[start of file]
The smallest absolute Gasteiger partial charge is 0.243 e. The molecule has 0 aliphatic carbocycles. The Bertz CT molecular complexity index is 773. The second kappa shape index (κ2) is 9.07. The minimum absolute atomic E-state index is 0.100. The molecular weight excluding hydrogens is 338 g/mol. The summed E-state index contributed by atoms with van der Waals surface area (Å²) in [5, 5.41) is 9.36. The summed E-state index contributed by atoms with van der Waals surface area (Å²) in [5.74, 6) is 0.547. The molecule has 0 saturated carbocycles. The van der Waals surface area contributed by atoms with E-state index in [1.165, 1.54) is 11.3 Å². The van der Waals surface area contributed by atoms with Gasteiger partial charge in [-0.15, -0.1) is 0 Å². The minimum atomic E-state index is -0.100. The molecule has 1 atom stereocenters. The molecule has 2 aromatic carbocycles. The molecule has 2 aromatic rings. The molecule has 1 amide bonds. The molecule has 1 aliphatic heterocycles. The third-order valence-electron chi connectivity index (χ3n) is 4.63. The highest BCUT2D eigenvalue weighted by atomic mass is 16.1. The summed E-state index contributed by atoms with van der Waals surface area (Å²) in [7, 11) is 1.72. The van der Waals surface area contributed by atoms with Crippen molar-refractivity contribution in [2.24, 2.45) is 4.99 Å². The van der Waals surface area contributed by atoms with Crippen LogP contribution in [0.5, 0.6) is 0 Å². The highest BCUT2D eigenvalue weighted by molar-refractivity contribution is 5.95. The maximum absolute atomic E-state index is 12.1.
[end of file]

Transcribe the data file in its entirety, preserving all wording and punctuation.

The smallest absolute Gasteiger partial charge is 0.243 e. The molecule has 0 aliphatic carbocycles. The Bertz CT molecular complexity index is 773. The second kappa shape index (κ2) is 9.07. The minimum absolute atomic E-state index is 0.100. The molecular weight excluding hydrogens is 338 g/mol. The summed E-state index contributed by atoms with van der Waals surface area (Å²) in [5, 5.41) is 9.36. The summed E-state index contributed by atoms with van der Waals surface area (Å²) in [5.74, 6) is 0.547. The molecule has 0 saturated carbocycles. The van der Waals surface area contributed by atoms with E-state index in [1.165, 1.54) is 11.3 Å². The van der Waals surface area contributed by atoms with Gasteiger partial charge in [-0.15, -0.1) is 0 Å². The minimum atomic E-state index is -0.100. The molecule has 1 atom stereocenters. The molecule has 2 aromatic carbocycles. The molecule has 2 aromatic rings. The molecule has 1 amide bonds. The molecule has 1 aliphatic heterocycles. The third-order valence-electron chi connectivity index (χ3n) is 4.63. The highest BCUT2D eigenvalue weighted by atomic mass is 16.1. The summed E-state index contributed by atoms with van der Waals surface area (Å²) in [7, 11) is 1.72. The van der Waals surface area contributed by atoms with Crippen molar-refractivity contribution in [2.24, 2.45) is 4.99 Å². The van der Waals surface area contributed by atoms with Crippen LogP contribution in [0.5, 0.6) is 0 Å². The highest BCUT2D eigenvalue weighted by molar-refractivity contribution is 5.95. The maximum absolute atomic E-state index is 12.1.